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Should I take my retirement benefits in a lump sum or monthly payment?

| MoneyRates.com Senior Financial Analyst, CFA
min read

Q: I have an opportunity to take early retirement, and I have the choice between taking a lump sum from my employer or a series of monthly payments. Which would you recommend?

A: This is a tough question, because it depends partly on the specific numbers involved, and partly on the circumstances beyond those numbers. What follows is a discussion of three major questions you should consider in making this decision.

How much would the monthly payments be worth over time?

Comparing a lump sum to a stream of future payments is never an exact science, but you can get some sense of how they stack up if you are willing to set up a spreadsheet to do some calculations.

Here are some steps to those calculations:

1. Start with estimated life expectancy

Based on your life expectancy, calculate how much your monthly payments are likely to add up to over time.

2. Calculate rate of return

Using a conservative rate of return (and these days that would be about 2 or 3 percent), project how much you would earn by investing the lump sum amount over that same period of time.

Note: Assume that you have to spend an amount equivalent to the monthly payments, so steadily subtract that from the amount you have available for investment. These subtractions should still be considered in the long-term value of the lump sum, but subtracting them steadily accounts for the fact that they would stop earning a return once the money is spent.

3. Compare the two totals

When you do this, you will get some indication of how the economic value of the lump sum stacks up to the stream of payments.

Again though, this is not an exact science. This kind of comparison depends heavily on assumptions about your lifespan and the rate of return you can earn. However, it is a good starting point to see if the advantage is heavily weighted towards either the lump sum or the stream of monthly payments.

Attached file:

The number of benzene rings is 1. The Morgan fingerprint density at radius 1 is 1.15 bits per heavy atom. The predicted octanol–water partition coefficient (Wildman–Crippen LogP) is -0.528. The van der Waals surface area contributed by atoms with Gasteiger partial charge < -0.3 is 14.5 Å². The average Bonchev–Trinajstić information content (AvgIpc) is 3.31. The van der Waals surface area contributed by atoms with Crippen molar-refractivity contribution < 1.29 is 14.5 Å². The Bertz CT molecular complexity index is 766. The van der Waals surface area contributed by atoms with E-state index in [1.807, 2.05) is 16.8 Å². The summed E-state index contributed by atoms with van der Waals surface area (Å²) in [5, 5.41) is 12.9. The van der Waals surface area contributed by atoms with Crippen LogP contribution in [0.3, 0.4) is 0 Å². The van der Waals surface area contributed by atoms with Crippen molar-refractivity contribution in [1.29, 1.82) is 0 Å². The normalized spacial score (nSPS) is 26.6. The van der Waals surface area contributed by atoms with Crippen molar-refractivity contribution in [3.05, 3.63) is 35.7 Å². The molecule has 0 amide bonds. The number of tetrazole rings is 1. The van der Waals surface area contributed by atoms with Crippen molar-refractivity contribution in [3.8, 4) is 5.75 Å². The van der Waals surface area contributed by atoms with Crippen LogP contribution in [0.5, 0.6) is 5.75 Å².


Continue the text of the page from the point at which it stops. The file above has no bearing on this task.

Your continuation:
To make saving for retirement easier, consider using a retirement savings calculator to determine how your current savings will grow.

How secure are your employer's finances?

If you take the lump sum, you don't have to worry about what happens to your employer in the future. If you sign up to get monthly payments for the rest of your life, you are depending on that employer being able to continue to make those payments.

The ability to make such payments depends partly on how well-funded the retirement plan is currently, and how reliable the employer's revenue stream will be going forward.

Do you care more about stable payments or control over your finances?

Some people would rather take control out of the employer's hands by having a lump sum to invest for themselves. Others prefer not to have that responsibility, and would rather just receive a predictable monthly amount. Your preference should be a factor in how you choose to receive your retirement benefits.

As you can see, there is no universal answer to whether a lump sum is better than a stream of monthly payments. The right answer depends on case-by-case circumstances. Considering the issues above will help you make an informed decision about your situation.

More from MoneyRates.com:

Best and Worst States for Retirement

Dos and don’ts for young workers planning an early retirement

The best and worst reasons for retiring early

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